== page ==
Social media providing too many distractions
While some may believe that social media websites such as Facebook and Twitter are just harmful distractions, experts are beginning to think that this new media could be more of a problem than we realise.
In his new book The Shallows, American science writer Nicholas Carr explores the idea that new media is skewing how we think. He believes that the speed and ease in which information is available online is having a negative effect on how we think.
To illustrate his point, Carr cited his own struggles when reading, claiming that he found his mind was often "just drifting" and finding it difficult to become absorbed in the text. He said:
"When we go online we enter an environment that promotes cursory reading, hurried and distracted thinking, and superficial learning. We are evolving from being cultivators of personal knowledge to being hunters and gatherers in the electronic data forest."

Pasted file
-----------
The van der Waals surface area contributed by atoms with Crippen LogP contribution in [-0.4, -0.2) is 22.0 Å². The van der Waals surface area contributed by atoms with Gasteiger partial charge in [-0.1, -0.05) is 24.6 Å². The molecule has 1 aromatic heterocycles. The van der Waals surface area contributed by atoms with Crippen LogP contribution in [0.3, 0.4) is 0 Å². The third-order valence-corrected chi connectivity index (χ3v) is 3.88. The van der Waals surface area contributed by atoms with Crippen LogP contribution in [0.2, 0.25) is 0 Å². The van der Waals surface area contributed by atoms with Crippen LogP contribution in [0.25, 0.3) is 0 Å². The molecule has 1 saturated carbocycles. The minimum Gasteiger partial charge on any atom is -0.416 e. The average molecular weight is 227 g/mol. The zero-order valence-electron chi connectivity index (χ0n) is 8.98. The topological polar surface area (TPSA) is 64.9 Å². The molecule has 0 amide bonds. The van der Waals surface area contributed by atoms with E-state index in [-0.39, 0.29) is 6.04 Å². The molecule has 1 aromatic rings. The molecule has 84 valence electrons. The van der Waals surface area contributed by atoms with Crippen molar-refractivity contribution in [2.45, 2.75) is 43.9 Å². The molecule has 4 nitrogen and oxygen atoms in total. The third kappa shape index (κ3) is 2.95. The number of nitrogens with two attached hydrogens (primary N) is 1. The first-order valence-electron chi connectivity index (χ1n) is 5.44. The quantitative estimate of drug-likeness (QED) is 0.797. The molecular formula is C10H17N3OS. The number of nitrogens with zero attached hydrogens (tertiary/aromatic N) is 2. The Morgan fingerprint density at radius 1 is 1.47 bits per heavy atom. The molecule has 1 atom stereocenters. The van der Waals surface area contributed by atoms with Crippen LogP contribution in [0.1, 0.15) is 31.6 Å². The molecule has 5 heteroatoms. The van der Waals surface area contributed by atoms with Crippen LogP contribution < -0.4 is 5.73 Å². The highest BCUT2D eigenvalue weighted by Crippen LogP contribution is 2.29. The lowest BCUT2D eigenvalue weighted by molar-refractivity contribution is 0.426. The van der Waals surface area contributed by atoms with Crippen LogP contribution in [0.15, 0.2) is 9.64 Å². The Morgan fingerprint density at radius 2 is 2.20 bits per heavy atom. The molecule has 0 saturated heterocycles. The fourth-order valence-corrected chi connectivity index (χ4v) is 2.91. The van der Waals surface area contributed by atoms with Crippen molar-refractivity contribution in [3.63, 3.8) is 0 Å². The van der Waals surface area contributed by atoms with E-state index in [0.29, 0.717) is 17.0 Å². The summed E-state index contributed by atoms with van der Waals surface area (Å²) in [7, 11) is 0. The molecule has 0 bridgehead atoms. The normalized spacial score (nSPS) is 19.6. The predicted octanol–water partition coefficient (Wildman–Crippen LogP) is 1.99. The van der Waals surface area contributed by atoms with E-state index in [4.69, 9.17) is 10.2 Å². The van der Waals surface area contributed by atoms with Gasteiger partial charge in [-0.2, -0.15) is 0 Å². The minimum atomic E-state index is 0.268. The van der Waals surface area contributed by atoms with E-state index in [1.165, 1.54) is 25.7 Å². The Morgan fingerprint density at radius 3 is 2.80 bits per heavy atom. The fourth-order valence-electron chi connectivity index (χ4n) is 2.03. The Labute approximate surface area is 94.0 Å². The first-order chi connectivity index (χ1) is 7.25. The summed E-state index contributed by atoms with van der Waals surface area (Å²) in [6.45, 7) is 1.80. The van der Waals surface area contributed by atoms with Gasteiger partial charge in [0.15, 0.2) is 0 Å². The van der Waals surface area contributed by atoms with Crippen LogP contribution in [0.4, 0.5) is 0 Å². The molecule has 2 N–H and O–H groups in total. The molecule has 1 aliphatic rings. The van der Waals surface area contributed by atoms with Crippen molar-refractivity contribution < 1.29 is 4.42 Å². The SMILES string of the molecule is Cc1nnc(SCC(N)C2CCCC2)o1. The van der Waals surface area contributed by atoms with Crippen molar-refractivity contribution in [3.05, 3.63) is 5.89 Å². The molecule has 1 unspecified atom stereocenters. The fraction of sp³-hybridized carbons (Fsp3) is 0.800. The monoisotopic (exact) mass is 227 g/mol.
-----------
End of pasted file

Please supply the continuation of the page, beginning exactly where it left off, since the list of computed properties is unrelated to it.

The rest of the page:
Social media's good turns
However, this argument can perhaps be refuted by a recent survey conducted by Nielsen BookScan. The company found that the rise of the internet and social media is not affecting sales of children's books. Last year, 4.9 per cent more titles were sold compared to one year previous, suggesting that young people are still finding time to turn off the computer and settle down with a book.
In addition, the popularity of social media websites has had positive effects on society, with charity drives becoming increasingly popular on Facebook. For example, earlier this year women around the world changed their Facebook statuses to reflect the colour of their bras as part of a campaign to raise awareness of the importance of checking regularly for breast cancer symptoms.